ABC Analysis: It is a type of inventory categorization method in which inventory is divided into three categories, A, B, and C, in descending value. A has the highest value items, B is lower value than A, and C has the lowest value.

Just-in-time method: It is an inventory strategy where materials are only ordered and received as they are needed in the production process. The goal of this method is to reduce costs by saving money on overhead inventory expenses.

Material requirements planning: It is a production planning, scheduling, and inventory control system used to manage manufacturing processes. Most MRP systems are software-based, but it is possible to conduct MRP by hand as well.

Economic order quantity (EOQmodel: It is used in inventory management by calculating the number of units a company should add to its inventory with each batch order to reduce the total costs of its inventory. The costs of its inventory include holding and setup costs.

Safety stock. Safety stock is a term used by logisticians to describe a level of extra stock that is maintained to mitigate the risk of stockouts (shortfall in raw material or packaging) caused by uncertainties in supply and demand. Adequate safety stock levels permit business operations to proceed according to their plans.

VED Analysis: The degree of criticality can be stated as whether the material is vital to the process of production, or essential to the process of production or desirable for the process of production. • This classification is known as VED analysis, V stands for vital, E stands for essential and D stands for desirable items.

4. Order Processing:

Order processing is the process or work-flow associated with the picking, packing, and delivery of the packed items to a shipping carrier and is a key element of order fulfillment. 

Why is order processing important?

  • Efficient processing of customer orders leads to increased sales
  • Be known for exceptional customer service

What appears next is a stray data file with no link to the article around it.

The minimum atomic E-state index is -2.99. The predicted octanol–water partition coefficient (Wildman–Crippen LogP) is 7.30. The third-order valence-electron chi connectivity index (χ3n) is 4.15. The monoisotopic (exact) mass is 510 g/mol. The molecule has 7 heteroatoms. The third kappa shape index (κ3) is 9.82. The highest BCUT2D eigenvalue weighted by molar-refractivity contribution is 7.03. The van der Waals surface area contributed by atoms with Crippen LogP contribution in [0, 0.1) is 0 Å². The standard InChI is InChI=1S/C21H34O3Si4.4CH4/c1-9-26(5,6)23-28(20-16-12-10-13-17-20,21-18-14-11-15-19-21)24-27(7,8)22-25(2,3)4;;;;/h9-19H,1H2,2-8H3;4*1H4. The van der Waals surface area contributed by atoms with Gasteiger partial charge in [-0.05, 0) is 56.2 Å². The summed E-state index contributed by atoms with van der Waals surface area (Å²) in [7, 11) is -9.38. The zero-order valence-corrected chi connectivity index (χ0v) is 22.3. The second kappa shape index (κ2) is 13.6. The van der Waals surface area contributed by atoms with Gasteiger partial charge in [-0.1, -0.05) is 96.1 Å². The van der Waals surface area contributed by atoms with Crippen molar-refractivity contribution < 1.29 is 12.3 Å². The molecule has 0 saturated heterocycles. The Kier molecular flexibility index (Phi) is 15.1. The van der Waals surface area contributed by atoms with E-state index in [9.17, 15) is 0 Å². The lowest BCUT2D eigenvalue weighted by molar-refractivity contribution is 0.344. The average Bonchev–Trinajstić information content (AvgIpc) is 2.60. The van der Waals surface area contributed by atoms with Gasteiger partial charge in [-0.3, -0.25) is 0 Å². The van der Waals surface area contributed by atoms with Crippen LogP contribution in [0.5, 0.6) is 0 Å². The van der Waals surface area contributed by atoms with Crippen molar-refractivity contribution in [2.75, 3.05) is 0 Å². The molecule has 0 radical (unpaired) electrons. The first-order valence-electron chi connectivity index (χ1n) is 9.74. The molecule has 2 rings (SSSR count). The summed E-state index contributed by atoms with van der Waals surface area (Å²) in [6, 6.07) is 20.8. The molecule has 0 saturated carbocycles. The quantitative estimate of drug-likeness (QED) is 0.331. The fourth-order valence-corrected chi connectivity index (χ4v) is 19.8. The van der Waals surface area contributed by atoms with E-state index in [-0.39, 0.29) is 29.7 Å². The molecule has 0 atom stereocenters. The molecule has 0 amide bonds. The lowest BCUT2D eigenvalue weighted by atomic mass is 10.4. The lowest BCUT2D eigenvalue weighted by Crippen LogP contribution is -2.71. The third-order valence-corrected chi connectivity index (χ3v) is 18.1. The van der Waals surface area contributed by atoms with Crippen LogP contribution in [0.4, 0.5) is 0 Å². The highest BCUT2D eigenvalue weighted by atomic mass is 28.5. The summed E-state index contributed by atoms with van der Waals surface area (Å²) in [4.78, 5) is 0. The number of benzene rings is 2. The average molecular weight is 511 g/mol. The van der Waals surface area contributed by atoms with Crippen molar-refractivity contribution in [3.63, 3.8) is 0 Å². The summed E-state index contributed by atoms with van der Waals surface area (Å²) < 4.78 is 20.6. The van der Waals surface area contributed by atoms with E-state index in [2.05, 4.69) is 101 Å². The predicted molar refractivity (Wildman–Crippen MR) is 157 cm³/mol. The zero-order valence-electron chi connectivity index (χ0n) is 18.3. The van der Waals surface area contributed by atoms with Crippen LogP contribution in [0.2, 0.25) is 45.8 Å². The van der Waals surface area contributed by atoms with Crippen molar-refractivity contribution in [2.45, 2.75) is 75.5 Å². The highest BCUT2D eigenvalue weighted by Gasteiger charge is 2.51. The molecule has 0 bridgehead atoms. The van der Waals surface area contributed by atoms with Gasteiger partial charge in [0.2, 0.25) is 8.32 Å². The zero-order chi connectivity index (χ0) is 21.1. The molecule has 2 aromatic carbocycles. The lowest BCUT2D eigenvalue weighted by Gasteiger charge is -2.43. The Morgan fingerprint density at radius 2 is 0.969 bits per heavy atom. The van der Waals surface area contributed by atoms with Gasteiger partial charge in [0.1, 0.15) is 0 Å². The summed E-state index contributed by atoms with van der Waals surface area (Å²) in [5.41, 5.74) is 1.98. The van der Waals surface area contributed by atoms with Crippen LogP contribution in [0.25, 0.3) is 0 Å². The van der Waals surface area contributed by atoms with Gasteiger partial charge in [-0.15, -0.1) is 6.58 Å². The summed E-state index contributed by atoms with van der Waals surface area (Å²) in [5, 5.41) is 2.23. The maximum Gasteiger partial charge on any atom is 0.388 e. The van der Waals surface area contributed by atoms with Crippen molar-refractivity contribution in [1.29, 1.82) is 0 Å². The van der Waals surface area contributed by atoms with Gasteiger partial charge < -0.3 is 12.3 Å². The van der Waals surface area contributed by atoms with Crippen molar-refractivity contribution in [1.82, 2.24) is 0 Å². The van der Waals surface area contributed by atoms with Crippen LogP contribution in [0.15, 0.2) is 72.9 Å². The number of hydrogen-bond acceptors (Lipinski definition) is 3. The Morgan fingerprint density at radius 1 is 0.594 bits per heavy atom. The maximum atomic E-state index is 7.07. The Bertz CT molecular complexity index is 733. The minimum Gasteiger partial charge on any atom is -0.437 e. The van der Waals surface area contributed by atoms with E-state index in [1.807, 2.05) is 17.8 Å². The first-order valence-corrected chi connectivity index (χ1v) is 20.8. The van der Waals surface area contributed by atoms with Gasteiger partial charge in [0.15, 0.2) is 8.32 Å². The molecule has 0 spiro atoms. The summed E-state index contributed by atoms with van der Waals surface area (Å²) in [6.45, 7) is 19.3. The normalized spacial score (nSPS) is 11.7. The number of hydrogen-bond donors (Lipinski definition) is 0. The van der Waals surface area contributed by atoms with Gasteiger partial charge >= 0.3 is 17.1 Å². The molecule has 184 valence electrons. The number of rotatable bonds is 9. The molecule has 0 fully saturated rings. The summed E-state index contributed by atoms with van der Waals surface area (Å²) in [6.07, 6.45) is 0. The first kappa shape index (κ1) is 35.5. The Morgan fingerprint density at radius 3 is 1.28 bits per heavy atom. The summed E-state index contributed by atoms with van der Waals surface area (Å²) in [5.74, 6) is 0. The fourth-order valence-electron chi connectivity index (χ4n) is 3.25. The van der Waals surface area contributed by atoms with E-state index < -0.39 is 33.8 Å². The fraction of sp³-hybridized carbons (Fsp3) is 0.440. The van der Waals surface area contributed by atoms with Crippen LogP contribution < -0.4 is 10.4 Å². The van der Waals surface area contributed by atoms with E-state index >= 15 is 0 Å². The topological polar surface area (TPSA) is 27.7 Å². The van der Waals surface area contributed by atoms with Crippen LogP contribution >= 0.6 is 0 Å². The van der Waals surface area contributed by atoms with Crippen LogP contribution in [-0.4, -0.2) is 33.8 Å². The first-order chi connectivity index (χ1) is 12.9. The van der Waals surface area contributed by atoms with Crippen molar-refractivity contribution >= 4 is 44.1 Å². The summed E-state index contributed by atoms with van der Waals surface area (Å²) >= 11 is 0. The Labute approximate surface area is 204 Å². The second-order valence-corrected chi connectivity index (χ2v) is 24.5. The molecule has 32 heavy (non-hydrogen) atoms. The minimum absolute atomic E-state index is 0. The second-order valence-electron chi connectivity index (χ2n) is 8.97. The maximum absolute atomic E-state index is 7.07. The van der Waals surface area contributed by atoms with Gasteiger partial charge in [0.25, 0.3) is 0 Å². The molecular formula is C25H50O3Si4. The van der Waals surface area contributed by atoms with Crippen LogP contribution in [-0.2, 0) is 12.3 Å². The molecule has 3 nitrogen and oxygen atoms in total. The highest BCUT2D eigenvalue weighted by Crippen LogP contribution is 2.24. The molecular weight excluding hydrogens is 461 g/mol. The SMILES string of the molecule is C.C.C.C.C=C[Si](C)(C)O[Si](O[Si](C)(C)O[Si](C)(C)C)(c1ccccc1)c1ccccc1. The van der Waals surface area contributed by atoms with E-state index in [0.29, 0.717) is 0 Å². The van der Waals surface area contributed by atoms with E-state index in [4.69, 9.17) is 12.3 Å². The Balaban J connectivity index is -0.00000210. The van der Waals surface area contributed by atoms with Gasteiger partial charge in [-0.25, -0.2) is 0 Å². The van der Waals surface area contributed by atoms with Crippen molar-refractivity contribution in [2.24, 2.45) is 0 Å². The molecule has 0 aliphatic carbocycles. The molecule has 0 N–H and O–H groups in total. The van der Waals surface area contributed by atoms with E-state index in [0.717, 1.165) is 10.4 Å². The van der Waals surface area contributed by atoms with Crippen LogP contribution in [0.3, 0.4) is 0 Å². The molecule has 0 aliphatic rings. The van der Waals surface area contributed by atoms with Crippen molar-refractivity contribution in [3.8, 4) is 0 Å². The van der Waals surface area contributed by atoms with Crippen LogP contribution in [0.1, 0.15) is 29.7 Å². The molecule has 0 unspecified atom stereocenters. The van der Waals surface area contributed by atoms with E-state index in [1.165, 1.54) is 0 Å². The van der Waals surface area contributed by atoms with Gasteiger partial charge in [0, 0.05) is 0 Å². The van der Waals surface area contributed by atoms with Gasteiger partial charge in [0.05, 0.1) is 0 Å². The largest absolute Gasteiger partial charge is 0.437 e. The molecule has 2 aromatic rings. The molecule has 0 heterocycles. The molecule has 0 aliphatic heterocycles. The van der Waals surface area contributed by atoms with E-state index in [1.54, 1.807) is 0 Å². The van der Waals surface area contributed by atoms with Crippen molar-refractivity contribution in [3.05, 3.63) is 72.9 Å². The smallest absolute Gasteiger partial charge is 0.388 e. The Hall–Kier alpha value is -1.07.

• Manual processing of orders and inquiries take up time and money; an effective order processing system eliminates time wastage and also reduces overheads
  • Order processing directly affects the bottom-line

5. Material Handling

Material handling is the movement, protection, storage and control of materials and products throughout manufacturing, warehousing, distribution, consumption, and disposal.

Principles of material handling

  1. Planning: All material handling should be the result of a deliberate plan where the needs, performance objectives and functional specification of the proposed methods are completely defined at the outset.
  2. Work: Material handling work should be minimized without sacrificing productivity or the level of service required of the operation.
  3. Standardization: Material handling methods, equipment, controls, and software should be standardized within the limits of achieving overall performance objectives
  4. Ergonomic: Human capabilities and limitations must be recognized and respected in the design of material handling tasks and equipment to ensure safe and effective operations.
  5. Space Utilization: Effective and efficient use must be made of all available space.
  6. Unit Load: Unit loads shall be appropriately sized and configured in a way that achieves the material flow and inventory objectives at each stage in the supply chain.
  7. System: A system is a collection of interacting and/or interdependent entities that form a unified whole.
  8. Environment: Environmental impact and energy consumption should be considered as criteria when designing or selecting alternative equipment and material handling systems.
  9. Automation: Material handling operations should be mechanized and/or automated where feasible to improve operational efficiency, increase responsiveness, improve consistency and predictability
  10. Life Cycle Cost: A thorough economic analysis should account for the entire life cycle of all material handling equipment and resulting systems.